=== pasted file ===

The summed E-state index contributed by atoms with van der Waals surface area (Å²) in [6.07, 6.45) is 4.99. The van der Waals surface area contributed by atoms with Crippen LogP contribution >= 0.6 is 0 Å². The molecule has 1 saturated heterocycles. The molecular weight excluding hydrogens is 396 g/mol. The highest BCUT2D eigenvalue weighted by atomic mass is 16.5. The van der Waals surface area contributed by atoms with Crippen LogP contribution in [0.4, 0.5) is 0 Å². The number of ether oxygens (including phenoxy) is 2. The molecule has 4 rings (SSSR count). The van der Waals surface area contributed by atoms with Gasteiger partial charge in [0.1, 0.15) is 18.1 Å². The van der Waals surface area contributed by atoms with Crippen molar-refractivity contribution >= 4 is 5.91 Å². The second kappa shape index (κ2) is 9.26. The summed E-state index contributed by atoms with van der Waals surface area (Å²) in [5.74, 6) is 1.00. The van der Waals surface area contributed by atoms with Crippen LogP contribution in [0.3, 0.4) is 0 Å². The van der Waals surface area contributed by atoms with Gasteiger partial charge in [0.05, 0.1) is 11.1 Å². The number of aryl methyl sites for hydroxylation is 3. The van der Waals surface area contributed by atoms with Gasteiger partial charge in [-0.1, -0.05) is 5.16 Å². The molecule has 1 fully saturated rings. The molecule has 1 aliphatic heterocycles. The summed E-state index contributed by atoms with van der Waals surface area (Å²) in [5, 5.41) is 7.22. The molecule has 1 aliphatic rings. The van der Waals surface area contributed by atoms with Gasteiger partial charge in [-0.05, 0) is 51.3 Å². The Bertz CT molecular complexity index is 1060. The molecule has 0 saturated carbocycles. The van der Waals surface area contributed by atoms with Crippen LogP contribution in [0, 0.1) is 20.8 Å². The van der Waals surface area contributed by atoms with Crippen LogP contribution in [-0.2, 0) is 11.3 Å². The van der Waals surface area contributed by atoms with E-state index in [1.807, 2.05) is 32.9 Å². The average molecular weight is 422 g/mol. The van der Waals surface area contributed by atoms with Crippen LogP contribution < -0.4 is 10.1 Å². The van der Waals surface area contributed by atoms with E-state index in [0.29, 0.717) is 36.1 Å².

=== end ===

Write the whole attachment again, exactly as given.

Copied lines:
The summed E-state index contributed by atoms with van der Waals surface area (Å²) in [6.07, 6.45) is 4.99. The van der Waals surface area contributed by atoms with Crippen LogP contribution >= 0.6 is 0 Å². The molecule has 1 saturated heterocycles. The molecular weight excluding hydrogens is 396 g/mol. The highest BCUT2D eigenvalue weighted by atomic mass is 16.5. The van der Waals surface area contributed by atoms with Crippen LogP contribution in [0.4, 0.5) is 0 Å². The number of ether oxygens (including phenoxy) is 2. The molecule has 4 rings (SSSR count). The van der Waals surface area contributed by atoms with Gasteiger partial charge in [0.1, 0.15) is 18.1 Å². The van der Waals surface area contributed by atoms with Crippen molar-refractivity contribution >= 4 is 5.91 Å². The second kappa shape index (κ2) is 9.26. The summed E-state index contributed by atoms with van der Waals surface area (Å²) in [5.74, 6) is 1.00. The van der Waals surface area contributed by atoms with Crippen LogP contribution in [0.3, 0.4) is 0 Å². The van der Waals surface area contributed by atoms with Gasteiger partial charge in [0.05, 0.1) is 11.1 Å². The number of aryl methyl sites for hydroxylation is 3. The van der Waals surface area contributed by atoms with Gasteiger partial charge in [-0.1, -0.05) is 5.16 Å². The molecule has 1 fully saturated rings. The molecule has 1 aliphatic heterocycles. The summed E-state index contributed by atoms with van der Waals surface area (Å²) in [5, 5.41) is 7.22. The molecule has 1 aliphatic rings. The van der Waals surface area contributed by atoms with Gasteiger partial charge in [-0.05, 0) is 51.3 Å². The Bertz CT molecular complexity index is 1060. The molecule has 0 saturated carbocycles. The van der Waals surface area contributed by atoms with Crippen LogP contribution in [0, 0.1) is 20.8 Å². The van der Waals surface area contributed by atoms with Crippen LogP contribution in [-0.2, 0) is 11.3 Å². The van der Waals surface area contributed by atoms with E-state index in [1.807, 2.05) is 32.9 Å². The average molecular weight is 422 g/mol. The van der Waals surface area contributed by atoms with Crippen LogP contribution < -0.4 is 10.1 Å². The van der Waals surface area contributed by atoms with E-state index in [0.29, 0.717) is 36.1 Å².